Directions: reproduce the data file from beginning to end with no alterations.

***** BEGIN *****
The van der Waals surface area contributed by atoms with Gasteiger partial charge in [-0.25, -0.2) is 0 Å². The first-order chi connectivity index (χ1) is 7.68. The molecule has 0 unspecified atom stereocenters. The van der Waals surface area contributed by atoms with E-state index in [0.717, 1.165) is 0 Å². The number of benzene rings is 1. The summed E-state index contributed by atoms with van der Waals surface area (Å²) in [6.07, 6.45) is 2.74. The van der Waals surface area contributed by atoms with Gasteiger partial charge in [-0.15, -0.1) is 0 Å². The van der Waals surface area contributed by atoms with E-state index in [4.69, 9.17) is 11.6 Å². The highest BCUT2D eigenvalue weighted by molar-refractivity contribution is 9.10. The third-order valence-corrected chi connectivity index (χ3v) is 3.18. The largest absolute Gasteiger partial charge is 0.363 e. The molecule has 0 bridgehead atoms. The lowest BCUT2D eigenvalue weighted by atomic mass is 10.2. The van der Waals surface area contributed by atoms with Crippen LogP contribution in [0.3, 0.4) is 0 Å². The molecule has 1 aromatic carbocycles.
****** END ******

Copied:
The van der Waals surface area contributed by atoms with Gasteiger partial charge in [-0.25, -0.2) is 0 Å². The first-order chi connectivity index (χ1) is 7.68. The molecule has 0 unspecified atom stereocenters. The van der Waals surface area contributed by atoms with E-state index in [0.717, 1.165) is 0 Å². The number of benzene rings is 1. The summed E-state index contributed by atoms with van der Waals surface area (Å²) in [6.07, 6.45) is 2.74. The van der Waals surface area contributed by atoms with Gasteiger partial charge in [-0.15, -0.1) is 0 Å². The van der Waals surface area contributed by atoms with E-state index in [4.69, 9.17) is 11.6 Å². The highest BCUT2D eigenvalue weighted by molar-refractivity contribution is 9.10. The third-order valence-corrected chi connectivity index (χ3v) is 3.18. The largest absolute Gasteiger partial charge is 0.363 e. The molecule has 0 bridgehead atoms. The lowest BCUT2D eigenvalue weighted by atomic mass is 10.2. The van der Waals surface area contributed by atoms with Crippen LogP contribution in [0.3, 0.4) is 0 Å². The molecule has 1 aromatic carbocycles.